Cape Town - In an exclusive interview, former Pumas centre MARCELO BOSCH talks about the healthy state of Springbok rugby, what makes Schalk Brits such a special team-mate and the Loftus Test on Saturday.
Sport24 asked: Your assessment of South Africa’s Rugby Championship triumph?
Marcelo Bosch: The Springboks produced very good performances and truly deserved to win the Rugby Championship. They started really well against Australia, played well to draw with New Zealand and their performance against Argentina away from home was impressive. South Africa pride themselves on their physicality and we know that the Springboks always want to impose themselves in terms of the physical side of the game. However, over and above their physicality, their defence was superb. The way they got off the line, managed the collisions and made decisions around the breakdown was impressive. Their set-piece play was very solid and most of all their scrums and driven line-outs were effective. The Springboks are producing very complete rugby and I really like the way in which they are playing. For this side, it’s not only about being direct and physical. They have very good players on the outside who can create something out of nothing. Handré Pollard, who contributed 31 points against Los Pumas, is enjoying a very good moment. They have scrumhalves and a pair of centres that are playing really well and a fullback that is unpredictable. I observe a Springbok team that has developed plenty of depth and you can see that the players are enjoying themselves and playing for each other. I’m pleased for South African rugby and I see them in a good place heading into the Rugby World Cup which begins in Japan next month.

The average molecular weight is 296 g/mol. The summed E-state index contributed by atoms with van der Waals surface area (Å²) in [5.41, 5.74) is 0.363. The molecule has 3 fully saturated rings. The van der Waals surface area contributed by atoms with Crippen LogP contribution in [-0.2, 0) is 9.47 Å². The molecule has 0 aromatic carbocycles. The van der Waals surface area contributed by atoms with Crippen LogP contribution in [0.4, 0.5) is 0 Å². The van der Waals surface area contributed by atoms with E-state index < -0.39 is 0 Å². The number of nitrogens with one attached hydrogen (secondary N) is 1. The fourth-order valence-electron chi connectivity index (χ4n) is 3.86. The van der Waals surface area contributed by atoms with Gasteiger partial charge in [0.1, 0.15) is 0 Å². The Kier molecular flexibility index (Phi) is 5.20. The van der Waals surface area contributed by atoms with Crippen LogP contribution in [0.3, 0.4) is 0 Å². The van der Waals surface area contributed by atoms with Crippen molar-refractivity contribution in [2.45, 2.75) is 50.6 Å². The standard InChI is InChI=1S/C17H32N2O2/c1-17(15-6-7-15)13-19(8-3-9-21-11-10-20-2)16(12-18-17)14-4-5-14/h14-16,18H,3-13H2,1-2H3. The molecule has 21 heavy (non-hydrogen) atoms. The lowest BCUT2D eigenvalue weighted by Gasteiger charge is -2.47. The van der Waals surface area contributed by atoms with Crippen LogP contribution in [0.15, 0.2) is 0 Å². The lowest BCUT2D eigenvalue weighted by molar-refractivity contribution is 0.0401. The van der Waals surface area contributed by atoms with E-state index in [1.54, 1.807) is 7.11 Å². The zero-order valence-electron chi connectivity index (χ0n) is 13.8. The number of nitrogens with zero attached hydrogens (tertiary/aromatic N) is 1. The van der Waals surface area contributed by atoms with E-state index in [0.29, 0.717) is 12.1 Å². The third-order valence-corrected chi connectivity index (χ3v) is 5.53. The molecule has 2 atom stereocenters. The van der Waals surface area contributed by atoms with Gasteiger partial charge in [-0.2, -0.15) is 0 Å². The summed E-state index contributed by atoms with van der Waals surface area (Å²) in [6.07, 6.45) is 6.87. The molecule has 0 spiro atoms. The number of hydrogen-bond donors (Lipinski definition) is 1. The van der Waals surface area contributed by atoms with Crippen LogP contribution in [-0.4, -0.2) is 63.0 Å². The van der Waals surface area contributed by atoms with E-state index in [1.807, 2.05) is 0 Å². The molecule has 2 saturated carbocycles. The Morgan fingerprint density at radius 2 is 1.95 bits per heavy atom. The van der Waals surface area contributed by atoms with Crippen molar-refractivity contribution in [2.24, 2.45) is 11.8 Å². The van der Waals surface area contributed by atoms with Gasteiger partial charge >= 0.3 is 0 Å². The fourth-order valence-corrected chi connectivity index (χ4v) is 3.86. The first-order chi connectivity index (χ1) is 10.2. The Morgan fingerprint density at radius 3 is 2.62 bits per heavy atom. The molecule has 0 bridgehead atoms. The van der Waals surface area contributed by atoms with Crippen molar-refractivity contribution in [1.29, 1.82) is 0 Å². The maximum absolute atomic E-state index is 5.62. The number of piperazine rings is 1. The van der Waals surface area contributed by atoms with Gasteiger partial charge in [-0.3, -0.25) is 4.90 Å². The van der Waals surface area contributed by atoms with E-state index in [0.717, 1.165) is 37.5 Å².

Sport24 asked: What do you make of the De Allende-Am first-choice centre pairing?
Marcelo Bosch: Damian de Allende is a quality player. He is very strong and physical, but he possesses good skills as well and has soft hands. His partnership with Lukhanyo Am has worked very well in the last three Tests. It is not only from an attacking point of view, but defensively they were both very solid. I like them as a midfield combination. They have got experience playing with each other and they are also functioning really well with flyhalf Pollard. I see South Africa have made 12 changes to their side for the Test on Saturday, with Andre Esterhuizen and Jesse Kriel starting in the centres. They are both very good players as well and it seems as though South Africa have developed strength in depth in positions. It means Rassie Erasmus can try different combinations which is great.
Sport24 asked: Your take on Schalk Brits starting for and captaining his country?
Marcelo Bosch: It’s awesome that Schalk will be playing for and captaining the Springboks against Los Pumas in Pretoria on Saturday. It’s an amazing accomplishment for him and he has enjoyed a superb career. I sent him a text message with my best wishes to say that I am very happy for him and that he deserves it. It’s great that he has an opportunity to play for South Africa again. To still be playing for your country at the age of 38 is a huge achievement. To those who say Schalk is too old for Test rugby, I believe that as long as you are still performing on the pitch it doesn’t matter how old you are. When you reach your late-30s you perhaps lose a bit of speed and reaction time, but if you are still physically up to it, which Schalk is, then the experience you can offer as a senior player is invaluable. If you are still performing and playing really well, as Schalk is doing, why wouldn’t you be selected to play for your national team? I don’t see any reason not to pick him because he knows the game and physically and mentally he is still in very good shape. Erasmus knows what Schalk can bring to the team in the sense of his experience and leadership and, as a hooker, he brings a good scrum set-piece and throwing in the lineouts. In terms of adding value off the field, Schalk was very influential during my time at Saracens. As a person he has plenty of charisma, is very positive and he energises his teammates because he loves playing rugby. It was always a pleasure to play with him.